After toilet paper, our food supply is potentially the next shortage many of us are facing. Going out to buy groceries is akin to entering the coronavirus battlefields; no idea what you will arrive to find or what price will greet you when you get there. Rather than rushing to the grocery store to grab that missing ingredient for the ideal dish, we’re making what we can with what we have.
Canadians with access are getting a small glimpse into a life with food insecurity. Except this isn’t insecurity so much as it is uncertainty. There will be food. But food production will slow down. Farms, manufacturers and distributors are working with limited staff and new protocols. Canada is the 5th largest food exporter but the 6th largest food importer. The shifts in the market will see a decrease in what we export, making more food available for us to eat right here Canada. We can expect COVID-19 to impact our lives well into the end of summer. We must adapt! If we’re armed with the right information we can plan for the food uncertainty ahead.
We can expect to see a rise in food prices over the next few months. We’ll see an average of 2% and a likely high of 6%. This will see higher price increases on foods that aren’t grown here (e.g. bananas) and a decrease in their supply. All countries will prioritise ensuring there is enough food to feed their populations first. This also means that we will be exporting less of what is grown here. It’s time to eat what we grow. And sadly, the Canadian dollar weakens in times like these.
For those of us from immigrant families or new to Canada, we probably do most of our shopping at cultural food stores. These exports (many which already cost more) will likely see the highest price increase and decrease in supply. We can still make that pot of chicken soup by learning how to substitute. Learn that a rutabaga is a turnip and can be used in that pot of soup. Buttercup squash is savoury like a Jamaican pumpkin so it’s a better substitute than a butternut squash. Make ackee and spinach, or swiss chard or locally grown collard greens instead of calalloo. A Jerusalem artichoke looks like ginger but eats like a potato. It is a plentiful root vegetable in the summer. The same applies to meat and seafood since cultural food stores primarily import these. Some will pivot to purchasing from the local market while others will prioritise their top sellers only to manage costs. So where are we getting all this meat and produce? Think beyond the grocery store.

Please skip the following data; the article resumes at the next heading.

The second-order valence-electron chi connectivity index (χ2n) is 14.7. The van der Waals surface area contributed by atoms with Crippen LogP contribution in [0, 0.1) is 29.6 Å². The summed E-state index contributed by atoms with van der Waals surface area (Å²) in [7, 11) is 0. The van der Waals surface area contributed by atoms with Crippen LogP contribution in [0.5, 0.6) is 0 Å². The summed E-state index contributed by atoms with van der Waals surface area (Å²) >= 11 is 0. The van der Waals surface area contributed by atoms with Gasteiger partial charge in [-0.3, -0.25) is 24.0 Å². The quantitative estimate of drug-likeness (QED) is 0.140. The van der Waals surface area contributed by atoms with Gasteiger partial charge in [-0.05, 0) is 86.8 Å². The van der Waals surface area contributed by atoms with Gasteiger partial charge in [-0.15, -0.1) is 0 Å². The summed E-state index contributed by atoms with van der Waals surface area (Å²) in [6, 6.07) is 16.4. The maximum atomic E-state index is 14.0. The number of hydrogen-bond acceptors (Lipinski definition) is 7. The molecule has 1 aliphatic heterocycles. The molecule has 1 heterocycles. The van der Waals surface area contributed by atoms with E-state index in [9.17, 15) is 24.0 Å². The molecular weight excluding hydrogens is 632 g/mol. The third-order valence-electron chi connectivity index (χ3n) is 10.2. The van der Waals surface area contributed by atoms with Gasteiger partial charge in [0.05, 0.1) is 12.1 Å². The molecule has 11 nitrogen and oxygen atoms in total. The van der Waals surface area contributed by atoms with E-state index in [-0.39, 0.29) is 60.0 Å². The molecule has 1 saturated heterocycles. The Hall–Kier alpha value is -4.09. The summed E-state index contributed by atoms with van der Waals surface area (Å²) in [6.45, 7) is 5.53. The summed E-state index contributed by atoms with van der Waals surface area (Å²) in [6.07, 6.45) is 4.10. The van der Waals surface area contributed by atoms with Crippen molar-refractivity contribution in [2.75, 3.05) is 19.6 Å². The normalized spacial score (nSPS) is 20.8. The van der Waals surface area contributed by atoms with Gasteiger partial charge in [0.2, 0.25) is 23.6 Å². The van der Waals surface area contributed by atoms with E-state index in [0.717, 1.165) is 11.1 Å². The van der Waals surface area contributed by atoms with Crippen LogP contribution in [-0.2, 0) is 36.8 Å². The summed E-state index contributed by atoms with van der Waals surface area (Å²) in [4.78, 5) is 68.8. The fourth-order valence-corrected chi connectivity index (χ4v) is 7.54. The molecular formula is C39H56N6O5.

Online farmers’ markets.
Farmers’ markets won’t be taking place but farmers are still farming. In response to physical distancing, essential services have all gone online. Farmers’ markets, local farmers are setting up online stores, scheduled pick up programs and delivery markets. This is an opportunity to support your local farmer. While writing this article, I received a produce box delivered by a local farmer. Large farm stores also tend to import popular produce so you might still get your bananas from a local farmer. So find your local farmer or farm store. Check the website for the farmers’ market in your area and research their vendors. The same can be done for poultry, meat and seafood. You may need to eat lake perch instead of snapper if you need fish that badly.
The Whole Hog.
If you have a deep freeze or you’re willing to get a group of friends together, consider purchasing a whole animal like a goat, or half a cow or a poultry box. It will be cheaper and the farmer can butcher the animal for you as well.
Go ham on some beans.
This is a great time to cut the meat in your diet and increase your whole vegan and vegetarian meal consumption. Legumes and beans are great in a time like this. Tempeh, canned jackfruit, dried mushrooms all keep well. They are also cheaper in the long run. Set a goal to prepare four vegetarian meals per week.
Food doesn’t need to be wasted.
I am a nose to tail eater. It’s how I was raised. I save my trimmings and freeze them to make stocks and prioritise vegetables that offer versatility. Carrot tops, beet tops, radish tops, and turnip tops all can be eaten. If you buy from your local farmer, you are almost guaranteed to get these. If not, ask your local farmer to save you the tops. Garlic beet greens are delicious.
Become an urban farmer.
There is an entire urban farming industry. You don’t need a lot of space to grow enough food to offset your produce costs. Pick three crops to grow and grow them well. A group of friends and I have started a backyard farmer's network. We’re sharing what we’re growing and will be trading the harvest. We’ve also tapped into people’s strengths. In my network, one of the members is really good at growing carrots. I do not have a carrot thumb. I supplied the carrots seeds for a greater share of the carrots. Spread the message in your neighbourhood.
Learn a new skill and learn to do without.
We don’t need to buy canned food. Can your own. Also, research how to store vegetables over a long period of time. Limit your diet. Everything won’t be available and that’s okay.
While we adapt, some simply cannot. Support your local food bank or community organisation. Shop at stores that are donating and supporting vulnerable populations. Pay it forward. Organisations like Black Creek Community Farm, Building Roots TO and FoodshareTO are providing food to the most vulnerable and in predominantly Black areas. $20 can provide four meal boxes. Panic will lead us to hoard food and assume we can’t help, that’s not true. We can adapt, live at a distance and still be there for our community. We can work from home, shop online and donate from the couch.
Teneile Warren is an artist with her hands. A chef and a playwright; she believes our words and our food are more intertwined than we think. She is the co-owner of nyam Revival Kitchen and a community advocate. She lives in Kitchener, ON with her wife, son and three “furbabies”.
Follow Teneile on Twitter @iamquagmire